Museums around the world are faced with the challenge of deciding how to deal with looted items in their collections. Last year, the Horniman Museum in London, the Smithsonian Institution in Washington and various German museums and private collectors repatriated items looted in Nigeria. And in the first two months of this year alone, museums and private collectors from the United States, Spain and Australia repatriated dozens of looted relics to their countries of origin. Central to this issue are the problems inherent in the antiquities market itself, where transactions worth millions of dollars can be carried out without the due diligence of museums or auction houses.

“The antiquities market has been called the largest unregulated market in the world,” says Angela Chiu, an independent researcher and expert on Asian art and the antiquities market. "It's self-regulating and you don't know what's going on behind closed doors."

This difficulty in confirming an item's origin story has led some in the art world to rethink the question of whether museums should even buy antiquities at all. The National Gallery of Australia has returned more than a dozen sculptures purchased through Subhash Kapoor for more than $8,7 million. Upon learning that they had been stolen, the museum management decided to completely stop participating in the antiquities market.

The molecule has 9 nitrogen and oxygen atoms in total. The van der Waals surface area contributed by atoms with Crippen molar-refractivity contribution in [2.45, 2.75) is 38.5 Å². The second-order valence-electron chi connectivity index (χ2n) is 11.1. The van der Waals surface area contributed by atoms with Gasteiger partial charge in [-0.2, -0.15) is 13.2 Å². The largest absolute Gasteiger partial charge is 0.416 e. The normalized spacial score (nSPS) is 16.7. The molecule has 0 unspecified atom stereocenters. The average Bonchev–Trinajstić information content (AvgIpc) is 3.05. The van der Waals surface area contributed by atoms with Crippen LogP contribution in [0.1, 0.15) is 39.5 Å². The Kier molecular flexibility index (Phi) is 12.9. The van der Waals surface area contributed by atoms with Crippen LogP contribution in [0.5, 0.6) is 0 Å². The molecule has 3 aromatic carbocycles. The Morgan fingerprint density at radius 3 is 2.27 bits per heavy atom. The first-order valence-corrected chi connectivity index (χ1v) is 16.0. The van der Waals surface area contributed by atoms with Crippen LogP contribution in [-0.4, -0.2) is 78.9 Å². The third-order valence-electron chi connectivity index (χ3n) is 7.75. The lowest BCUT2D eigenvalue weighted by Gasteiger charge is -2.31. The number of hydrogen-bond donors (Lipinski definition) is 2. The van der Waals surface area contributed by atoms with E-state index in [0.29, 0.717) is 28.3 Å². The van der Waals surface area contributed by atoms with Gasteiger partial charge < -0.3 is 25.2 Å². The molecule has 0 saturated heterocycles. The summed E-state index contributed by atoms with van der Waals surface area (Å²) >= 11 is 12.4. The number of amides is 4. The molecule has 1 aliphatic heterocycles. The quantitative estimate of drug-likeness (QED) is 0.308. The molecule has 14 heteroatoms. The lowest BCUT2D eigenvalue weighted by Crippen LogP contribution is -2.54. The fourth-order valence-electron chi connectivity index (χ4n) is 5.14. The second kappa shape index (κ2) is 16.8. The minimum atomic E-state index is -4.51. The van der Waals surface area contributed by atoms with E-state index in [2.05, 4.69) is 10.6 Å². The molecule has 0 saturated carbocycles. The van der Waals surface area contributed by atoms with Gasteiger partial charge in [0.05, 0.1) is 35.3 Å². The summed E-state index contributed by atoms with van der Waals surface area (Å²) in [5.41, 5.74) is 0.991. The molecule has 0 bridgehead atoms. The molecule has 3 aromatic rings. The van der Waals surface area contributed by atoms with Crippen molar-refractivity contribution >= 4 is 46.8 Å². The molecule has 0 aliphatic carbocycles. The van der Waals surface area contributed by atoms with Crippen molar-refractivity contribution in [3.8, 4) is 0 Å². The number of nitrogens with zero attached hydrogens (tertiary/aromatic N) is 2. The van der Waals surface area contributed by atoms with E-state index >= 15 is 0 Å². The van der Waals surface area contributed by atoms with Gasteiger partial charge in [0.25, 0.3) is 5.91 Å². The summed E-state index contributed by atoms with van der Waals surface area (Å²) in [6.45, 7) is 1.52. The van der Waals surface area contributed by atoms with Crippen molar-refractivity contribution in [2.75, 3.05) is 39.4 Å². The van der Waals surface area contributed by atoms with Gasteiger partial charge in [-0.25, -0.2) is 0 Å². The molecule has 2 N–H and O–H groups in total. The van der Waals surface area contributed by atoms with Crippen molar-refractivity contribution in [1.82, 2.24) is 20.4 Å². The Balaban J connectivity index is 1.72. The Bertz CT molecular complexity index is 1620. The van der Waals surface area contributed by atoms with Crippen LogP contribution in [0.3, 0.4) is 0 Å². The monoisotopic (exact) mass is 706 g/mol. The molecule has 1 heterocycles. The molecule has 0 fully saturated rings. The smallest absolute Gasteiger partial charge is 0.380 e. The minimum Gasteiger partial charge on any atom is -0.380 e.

“It's very, very rare for items to have the level of provenance we need for ethical acquisition,” says Bronwyn Campbell, senior curator of provenance at the National Gallery.

We will return these relics.

More than 40 years later, the people of Bungmati, Nepal, still go without their statue of Sridhara Vishnu. But with the help of Lost Arts of Nepal, coalition volunteers have tracked three more relics they say were stolen from Nepalese temples to the Metropolitan Museum of Art's collection. And they support this statement with archival footage showing matches with temple relics.

Site visits and interviews with local residents confirmed two of the three matches. They include a smooth, hand-painted wooden statue of Nrityadevi, known as the goddess of dance, and an elaborately carved wooden temple bracket, allegedly stolen from a World Heritage Site temple in Bhaktapur. Nrityadevi was stolen from the I Baha Bahi Temple, one of the oldest Buddhist temples in the Kathmandu valley. This is the opinion of the members of the Nepal Heritage Restoration Campaign.